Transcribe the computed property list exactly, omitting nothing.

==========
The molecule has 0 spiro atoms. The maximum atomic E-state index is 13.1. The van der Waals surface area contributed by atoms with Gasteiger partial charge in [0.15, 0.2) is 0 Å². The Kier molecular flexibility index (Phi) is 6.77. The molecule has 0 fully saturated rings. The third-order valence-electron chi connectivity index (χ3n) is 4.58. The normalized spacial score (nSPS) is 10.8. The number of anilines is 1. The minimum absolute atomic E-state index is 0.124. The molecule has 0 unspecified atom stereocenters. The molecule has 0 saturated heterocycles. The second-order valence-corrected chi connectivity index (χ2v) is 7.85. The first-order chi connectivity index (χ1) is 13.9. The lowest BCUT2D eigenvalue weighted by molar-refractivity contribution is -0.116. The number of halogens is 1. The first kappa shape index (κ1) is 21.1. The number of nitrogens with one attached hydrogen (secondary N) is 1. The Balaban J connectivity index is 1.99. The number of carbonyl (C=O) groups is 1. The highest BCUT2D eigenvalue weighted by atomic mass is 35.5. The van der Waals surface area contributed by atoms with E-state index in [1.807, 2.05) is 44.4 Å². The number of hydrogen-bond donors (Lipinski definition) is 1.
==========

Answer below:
The molecule has 0 spiro atoms. The maximum atomic E-state index is 13.1. The van der Waals surface area contributed by atoms with Gasteiger partial charge in [0.15, 0.2) is 0 Å². The Kier molecular flexibility index (Phi) is 6.77. The molecule has 0 fully saturated rings. The third-order valence-electron chi connectivity index (χ3n) is 4.58. The normalized spacial score (nSPS) is 10.8. The number of anilines is 1. The minimum absolute atomic E-state index is 0.124. The molecule has 0 unspecified atom stereocenters. The molecule has 0 saturated heterocycles. The second-order valence-corrected chi connectivity index (χ2v) is 7.85. The first-order chi connectivity index (χ1) is 13.9. The lowest BCUT2D eigenvalue weighted by molar-refractivity contribution is -0.116. The number of halogens is 1. The first kappa shape index (κ1) is 21.1. The number of nitrogens with one attached hydrogen (secondary N) is 1. The Balaban J connectivity index is 1.99. The number of carbonyl (C=O) groups is 1. The highest BCUT2D eigenvalue weighted by atomic mass is 35.5. The van der Waals surface area contributed by atoms with E-state index in [1.807, 2.05) is 44.4 Å². The number of hydrogen-bond donors (Lipinski definition) is 1.